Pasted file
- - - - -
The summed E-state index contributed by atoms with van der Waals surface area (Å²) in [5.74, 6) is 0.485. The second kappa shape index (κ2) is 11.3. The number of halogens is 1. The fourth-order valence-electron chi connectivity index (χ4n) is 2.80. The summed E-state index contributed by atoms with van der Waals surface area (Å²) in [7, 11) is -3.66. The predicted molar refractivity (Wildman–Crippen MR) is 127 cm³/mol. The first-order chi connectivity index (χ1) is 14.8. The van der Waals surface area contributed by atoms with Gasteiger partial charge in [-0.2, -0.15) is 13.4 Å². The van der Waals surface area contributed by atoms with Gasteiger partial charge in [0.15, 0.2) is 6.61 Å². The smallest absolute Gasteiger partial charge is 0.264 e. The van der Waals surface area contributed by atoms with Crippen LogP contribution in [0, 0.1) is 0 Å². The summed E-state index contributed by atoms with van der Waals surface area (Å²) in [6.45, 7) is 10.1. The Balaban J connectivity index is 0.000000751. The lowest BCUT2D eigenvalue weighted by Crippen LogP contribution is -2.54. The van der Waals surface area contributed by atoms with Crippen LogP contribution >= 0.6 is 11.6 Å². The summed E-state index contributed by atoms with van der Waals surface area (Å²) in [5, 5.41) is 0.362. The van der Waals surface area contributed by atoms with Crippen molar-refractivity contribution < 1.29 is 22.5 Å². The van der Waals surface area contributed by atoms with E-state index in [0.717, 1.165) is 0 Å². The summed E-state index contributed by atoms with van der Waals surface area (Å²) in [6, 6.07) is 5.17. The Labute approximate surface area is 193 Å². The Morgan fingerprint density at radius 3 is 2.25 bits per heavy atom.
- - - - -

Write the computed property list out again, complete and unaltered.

The summed E-state index contributed by atoms with van der Waals surface area (Å²) in [5.74, 6) is 0.485. The second kappa shape index (κ2) is 11.3. The number of halogens is 1. The fourth-order valence-electron chi connectivity index (χ4n) is 2.80. The summed E-state index contributed by atoms with van der Waals surface area (Å²) in [7, 11) is -3.66. The predicted molar refractivity (Wildman–Crippen MR) is 127 cm³/mol. The first-order chi connectivity index (χ1) is 14.8. The van der Waals surface area contributed by atoms with Gasteiger partial charge in [-0.2, -0.15) is 13.4 Å². The van der Waals surface area contributed by atoms with Gasteiger partial charge in [0.15, 0.2) is 6.61 Å². The smallest absolute Gasteiger partial charge is 0.264 e. The van der Waals surface area contributed by atoms with Crippen LogP contribution in [0, 0.1) is 0 Å². The summed E-state index contributed by atoms with van der Waals surface area (Å²) in [6.45, 7) is 10.1. The Balaban J connectivity index is 0.000000751. The lowest BCUT2D eigenvalue weighted by Crippen LogP contribution is -2.54. The van der Waals surface area contributed by atoms with Crippen LogP contribution >= 0.6 is 11.6 Å². The summed E-state index contributed by atoms with van der Waals surface area (Å²) in [5, 5.41) is 0.362. The van der Waals surface area contributed by atoms with Crippen molar-refractivity contribution < 1.29 is 22.5 Å². The van der Waals surface area contributed by atoms with E-state index in [0.717, 1.165) is 0 Å². The summed E-state index contributed by atoms with van der Waals surface area (Å²) in [6, 6.07) is 5.17. The Labute approximate surface area is 193 Å². The Morgan fingerprint density at radius 3 is 2.25 bits per heavy atom.